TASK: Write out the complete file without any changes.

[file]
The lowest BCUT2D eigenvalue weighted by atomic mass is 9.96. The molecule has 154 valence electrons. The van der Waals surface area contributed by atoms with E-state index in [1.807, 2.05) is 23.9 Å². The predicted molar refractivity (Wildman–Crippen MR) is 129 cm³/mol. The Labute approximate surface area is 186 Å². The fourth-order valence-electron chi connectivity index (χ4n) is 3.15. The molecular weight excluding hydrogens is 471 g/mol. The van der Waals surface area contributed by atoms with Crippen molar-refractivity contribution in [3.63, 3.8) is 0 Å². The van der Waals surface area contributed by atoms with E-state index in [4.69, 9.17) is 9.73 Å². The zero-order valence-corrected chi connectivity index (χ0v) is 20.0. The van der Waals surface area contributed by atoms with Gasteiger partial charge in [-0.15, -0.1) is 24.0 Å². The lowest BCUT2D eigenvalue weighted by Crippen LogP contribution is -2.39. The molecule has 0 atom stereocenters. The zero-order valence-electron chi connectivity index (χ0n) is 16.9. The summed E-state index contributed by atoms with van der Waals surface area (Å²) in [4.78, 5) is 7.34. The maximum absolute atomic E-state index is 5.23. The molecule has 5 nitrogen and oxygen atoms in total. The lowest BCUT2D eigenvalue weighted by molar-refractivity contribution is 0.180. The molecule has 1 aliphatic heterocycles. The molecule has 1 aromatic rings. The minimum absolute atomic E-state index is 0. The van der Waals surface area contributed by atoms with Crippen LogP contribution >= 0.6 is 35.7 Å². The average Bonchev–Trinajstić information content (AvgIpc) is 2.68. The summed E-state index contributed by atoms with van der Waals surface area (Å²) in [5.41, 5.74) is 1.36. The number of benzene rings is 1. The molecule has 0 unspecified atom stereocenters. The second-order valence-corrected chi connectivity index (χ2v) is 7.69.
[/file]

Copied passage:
The lowest BCUT2D eigenvalue weighted by atomic mass is 9.96. The molecule has 154 valence electrons. The van der Waals surface area contributed by atoms with E-state index in [1.807, 2.05) is 23.9 Å². The predicted molar refractivity (Wildman–Crippen MR) is 129 cm³/mol. The Labute approximate surface area is 186 Å². The fourth-order valence-electron chi connectivity index (χ4n) is 3.15. The molecular weight excluding hydrogens is 471 g/mol. The van der Waals surface area contributed by atoms with Crippen molar-refractivity contribution in [3.63, 3.8) is 0 Å². The van der Waals surface area contributed by atoms with E-state index in [4.69, 9.17) is 9.73 Å². The zero-order valence-corrected chi connectivity index (χ0v) is 20.0. The van der Waals surface area contributed by atoms with Gasteiger partial charge in [-0.15, -0.1) is 24.0 Å². The lowest BCUT2D eigenvalue weighted by Crippen LogP contribution is -2.39. The molecule has 0 atom stereocenters. The zero-order valence-electron chi connectivity index (χ0n) is 16.9. The summed E-state index contributed by atoms with van der Waals surface area (Å²) in [4.78, 5) is 7.34. The maximum absolute atomic E-state index is 5.23. The molecule has 5 nitrogen and oxygen atoms in total. The lowest BCUT2D eigenvalue weighted by molar-refractivity contribution is 0.180. The molecule has 1 aliphatic heterocycles. The molecule has 1 aromatic rings. The minimum absolute atomic E-state index is 0. The van der Waals surface area contributed by atoms with Crippen LogP contribution >= 0.6 is 35.7 Å². The average Bonchev–Trinajstić information content (AvgIpc) is 2.68. The summed E-state index contributed by atoms with van der Waals surface area (Å²) in [5.41, 5.74) is 1.36. The number of benzene rings is 1. The molecule has 0 unspecified atom stereocenters. The second-order valence-corrected chi connectivity index (χ2v) is 7.69.